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Is the IOC out of its mind? PDF Print E-mail
Thursday, February 14, 2013 1:57 PM

The Olympics are getting rid of wrestling in the 2020 Games?
At least that is the plan.
I am going to add my name to the growing list of those who think this is a  stupid  plan  by  the  IOC  —  uh oh, the IOC better listen up and pay attention!
If there are some things that are the essence of the Games — or at least should be — it is about the idea of friendly competition amongst nations, about amateur athleticism at its best — oops, sorry, that slipped in there! My mistake! — and traditions from the past, even stretching back to the Ancient Games.
What sport is more traditional for the Games than Greco-Roman wrestling?

Running sprints and marathons is very much in line with that but so is wrestling.

Now they are claiming that the ratings and attendance aren’t good for these matches and, of course, that drives things these days, in case you haven’t noticed!
The sport doesn’t appeal to the masses — in their way of thinking — but anyone who goes to the state tournament in Ohio knows that’s ludicrous, when The Schott has very large crowds that are, in many ways, equal to what they get for the state basketball tournament.

Well, by that logic, get rid of tandem diving, badminton — at least that’s modern because they fix matches! — and on and on.
By no means am I trying to make fun of those sports — those are some serious athletes, not your average ones that play badminton at your Sunday cookout! — but those sports don’t attract the ratings, either.

Kentucky freshman Noel Nerlens blew out his knee the other night and that has brought the one-and-done rule in the NBA into focus.
At least the pundits and talking heads that I have listened to, mostly, have spoken that this rule should be eliminated, that in the United States of America, if someone wants to try and earn a living at the professional level — in this case, pro basketball — they should be able to.
T

hey point to success stories like LeBron James, Kobe Bryant and Kevin Garnett, guys that made the jump from high school to the pros pretty well.
Well, LeBron is simply a physical marvel: a guy that goes 6-9, 270 pounds with that unbelievable athleticism is, literally, once in a lifetime. Wilt “The Stilt” Chamberlain and his 7-0, 300-pound frame leaps to mind for me.

Kobe struggled his first couple of years and Garnett slowly worked his way in but definitely was not the dominant force he later became for Minnesota.
There are so many guys that didn’t work out — none leap to mind! See what I mean?

It seems to me that too many have only had the advice of an agent telling them they are the greatest player since the invention of sliced bread and when their pro career fails, they have no other recourse.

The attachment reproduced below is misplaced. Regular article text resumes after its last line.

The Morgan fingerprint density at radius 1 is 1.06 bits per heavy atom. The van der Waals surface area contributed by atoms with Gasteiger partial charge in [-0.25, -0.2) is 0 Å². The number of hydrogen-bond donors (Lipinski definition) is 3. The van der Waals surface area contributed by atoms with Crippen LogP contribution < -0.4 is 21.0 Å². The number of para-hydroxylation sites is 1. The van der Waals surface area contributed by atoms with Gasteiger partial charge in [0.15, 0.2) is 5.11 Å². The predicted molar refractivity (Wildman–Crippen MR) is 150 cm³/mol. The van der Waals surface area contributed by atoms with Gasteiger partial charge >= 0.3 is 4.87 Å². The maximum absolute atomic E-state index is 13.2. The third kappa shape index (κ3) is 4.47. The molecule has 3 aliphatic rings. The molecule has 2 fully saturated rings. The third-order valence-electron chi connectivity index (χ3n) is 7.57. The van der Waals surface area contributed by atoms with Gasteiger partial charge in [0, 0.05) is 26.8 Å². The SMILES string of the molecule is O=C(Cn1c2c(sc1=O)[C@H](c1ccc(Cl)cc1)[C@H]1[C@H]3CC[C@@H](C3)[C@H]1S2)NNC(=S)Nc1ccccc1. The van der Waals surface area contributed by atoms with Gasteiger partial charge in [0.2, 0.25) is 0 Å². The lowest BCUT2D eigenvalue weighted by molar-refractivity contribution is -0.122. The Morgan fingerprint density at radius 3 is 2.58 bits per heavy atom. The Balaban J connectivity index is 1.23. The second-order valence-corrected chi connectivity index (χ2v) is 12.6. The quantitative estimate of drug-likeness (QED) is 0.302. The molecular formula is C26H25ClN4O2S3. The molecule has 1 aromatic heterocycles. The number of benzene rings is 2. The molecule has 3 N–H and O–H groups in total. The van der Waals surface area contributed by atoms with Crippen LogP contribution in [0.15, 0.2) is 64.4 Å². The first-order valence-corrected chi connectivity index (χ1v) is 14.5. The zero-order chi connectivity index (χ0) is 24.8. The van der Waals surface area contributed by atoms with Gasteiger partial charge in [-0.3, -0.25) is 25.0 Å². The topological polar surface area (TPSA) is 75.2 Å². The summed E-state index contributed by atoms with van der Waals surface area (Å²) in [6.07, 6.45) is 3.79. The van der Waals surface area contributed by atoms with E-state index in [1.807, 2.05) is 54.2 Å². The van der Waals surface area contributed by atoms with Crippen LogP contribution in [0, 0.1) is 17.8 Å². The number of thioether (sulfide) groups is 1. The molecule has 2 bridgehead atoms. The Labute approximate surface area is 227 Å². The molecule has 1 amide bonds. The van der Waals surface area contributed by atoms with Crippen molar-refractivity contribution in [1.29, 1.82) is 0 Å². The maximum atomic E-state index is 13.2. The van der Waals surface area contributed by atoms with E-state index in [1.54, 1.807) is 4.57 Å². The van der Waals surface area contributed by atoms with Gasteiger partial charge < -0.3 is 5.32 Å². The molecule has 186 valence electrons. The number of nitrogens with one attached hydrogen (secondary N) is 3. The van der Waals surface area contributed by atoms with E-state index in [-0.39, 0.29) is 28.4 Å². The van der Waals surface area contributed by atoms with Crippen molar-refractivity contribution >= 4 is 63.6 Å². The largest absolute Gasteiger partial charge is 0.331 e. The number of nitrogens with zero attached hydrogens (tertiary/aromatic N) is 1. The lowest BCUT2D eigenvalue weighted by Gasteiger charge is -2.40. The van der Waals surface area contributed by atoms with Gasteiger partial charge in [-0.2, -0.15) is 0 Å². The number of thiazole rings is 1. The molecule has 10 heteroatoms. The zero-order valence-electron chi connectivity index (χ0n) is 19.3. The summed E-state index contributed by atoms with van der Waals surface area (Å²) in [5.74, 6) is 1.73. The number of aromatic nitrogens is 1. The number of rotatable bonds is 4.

I understand that many of these kids come from nothing and really want to take care of their families and make a living.

I remember the old hardship rule that used to allow players to come out before they graduated from college: Spencer Haywood challenged the rule that a player had to wait four years after high school to play in The League in court and won. He went to the ABA first.

Moses Malone, Darryl Dawkins and Bill Willoughby also made the jump in the mid-70s but only Moses really lived up to expectations.

Here is something I didn’t know when doing research for this article: in the mid-60s, a player had to wait until a year after his high school class graduated to be eligible to play in the NBA; Reggie Harding was the first to be drafted out of high school (1962) but had to play minor-league ball for a year.
Anyway, I try to see both sides.

While there are those that think they should have the right to try and make a living — they point to female tennis players being able to turn pro at 14 but I think with the way these kids’ bodies break down over the long and short haul may not be the best example — and I can give them credence; however, I think we can all agree that fundamentals are far too often lacking in the professional game that a year of seasoning in the college game — physical and mental — is of benefit.
The NBA is about getting fans into the seats but it also wants to have a quality product out there.

Perhaps The League and colleges could work together to have some kind of system where these guys could declare for the NBA Draft — like Nerlens is expected to — and see where they go; if they don’t like it, they would still have their scholarships to lean back on.

The colleges might balk at that — coaches, especially those under fire for not winning, need to know who is coming and if they need to recruit another player — but I think there is going to have to be compromise at whatever decision is made.

This also applies to South Carolina sophomore defensive end Jadeveon Clowney (remember his hit against Michigan?), who some think may not play this year in order to avoid a potential injury and perhaps lose millions of dollars because of it.

He has to wait another year to declare for the NFL Draft, aka The National Holiday, and many think he is a top-5 pick already. One fear of keeping the present system is that these guys will eventually start going overseas right out of high school.
My guess is something will change because you can’t have these potential scenarios happening — I just don’t know how.

 

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